Daniel Rogers (1735–1816)
Object Place: Ipswich, Massachusetts
5.5 x 21.5 cm (2 3/16 x 8 7/16 in.)
Medium or Technique
Not On View
The raised vessel, with center point, has a large domed base and tall convex sides rising to an everted rim. The keyhole handle is soldered to the rim at a slight angle, with tip extending upward. Several dents appear on the vessel wall.
Essex County silversmith Daniel Rogers produced a number of canns, a few creamers, and many spoons. Rogers’s specialty may have been gold beads, however, for surviving account books document his painstaking fabrication of these items for the regional silversmithing community. Among the purchasers were William Homes (1742 – 1825), Robert Evans (1768 – 1812), David Tyler (about 1760 – 1804), Isaac Townsend (1760 – 1812), Joseph Loring (1743 – 1815), Samuel Minott (1732 – 1803) of Boston, and Samuel Davis (1765 – 1839) of Plymouth.1 The Museum owns an engraved gold locket by Rogers, the only known marked example of his jewelry.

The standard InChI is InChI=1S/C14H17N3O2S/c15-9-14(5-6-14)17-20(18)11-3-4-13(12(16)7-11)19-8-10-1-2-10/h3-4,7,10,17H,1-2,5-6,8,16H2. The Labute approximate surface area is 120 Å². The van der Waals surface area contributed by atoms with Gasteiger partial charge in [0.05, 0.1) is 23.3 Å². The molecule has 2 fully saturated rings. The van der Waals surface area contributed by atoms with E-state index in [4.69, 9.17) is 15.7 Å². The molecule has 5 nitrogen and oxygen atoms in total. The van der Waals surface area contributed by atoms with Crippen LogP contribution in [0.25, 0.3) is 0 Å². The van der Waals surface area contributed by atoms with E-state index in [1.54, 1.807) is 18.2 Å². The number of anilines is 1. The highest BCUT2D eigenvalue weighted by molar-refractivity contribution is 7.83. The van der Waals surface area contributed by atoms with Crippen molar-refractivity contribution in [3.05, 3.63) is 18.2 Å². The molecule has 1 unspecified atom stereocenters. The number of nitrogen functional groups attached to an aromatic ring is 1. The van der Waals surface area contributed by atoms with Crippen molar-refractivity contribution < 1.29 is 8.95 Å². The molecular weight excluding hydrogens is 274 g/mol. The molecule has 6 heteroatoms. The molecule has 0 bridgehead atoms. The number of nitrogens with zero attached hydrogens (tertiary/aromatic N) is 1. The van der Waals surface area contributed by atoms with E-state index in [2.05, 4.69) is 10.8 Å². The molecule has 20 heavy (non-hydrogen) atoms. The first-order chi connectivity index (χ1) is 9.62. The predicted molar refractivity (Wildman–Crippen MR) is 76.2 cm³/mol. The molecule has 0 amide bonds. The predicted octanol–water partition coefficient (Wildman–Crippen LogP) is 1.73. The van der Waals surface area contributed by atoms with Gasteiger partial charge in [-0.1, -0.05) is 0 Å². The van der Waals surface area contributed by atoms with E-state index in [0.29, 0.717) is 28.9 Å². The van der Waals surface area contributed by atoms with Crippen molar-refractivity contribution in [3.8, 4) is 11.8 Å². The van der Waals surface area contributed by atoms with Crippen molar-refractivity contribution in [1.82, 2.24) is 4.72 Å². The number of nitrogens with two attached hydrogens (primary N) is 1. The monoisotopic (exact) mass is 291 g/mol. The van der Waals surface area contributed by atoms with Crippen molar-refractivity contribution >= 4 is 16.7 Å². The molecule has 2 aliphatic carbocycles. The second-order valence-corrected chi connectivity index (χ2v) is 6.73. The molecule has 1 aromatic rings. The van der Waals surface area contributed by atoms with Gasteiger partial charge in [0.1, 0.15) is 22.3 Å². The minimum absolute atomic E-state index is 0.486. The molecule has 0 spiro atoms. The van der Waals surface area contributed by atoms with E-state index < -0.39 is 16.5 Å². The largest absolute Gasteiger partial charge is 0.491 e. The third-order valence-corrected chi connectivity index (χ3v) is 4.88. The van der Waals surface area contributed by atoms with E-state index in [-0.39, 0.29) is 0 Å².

This keyhole-handled porringer is similar to another by Rogers in the Cleveland Museum of Art. Both share generously proportioned bowls and display an unusual lengthwise placement of the touchmark on top of the keyhole handle.
This text has been adapted from “Silver of the Americas, 1600-2000,” edited by Jeannine Falino and Gerald W.R. Ward, published in 2008 by the MFA. Complete references can be found in that publication.
On porringer handle is engraved "I*H" in shaded roman letters [initials interpreted as facing bowl]
Stamped "D ROGERS" on top of handle, at right angles to body.
Original owner unknown; the porringer descended in the family of the donor along with a pair of three-legged salts by Benjamin Burt (1991.671-72), believed to have descended in the Warren/Sumner families of Boston, Massachusetts.
Gift of Rosamond G. Heard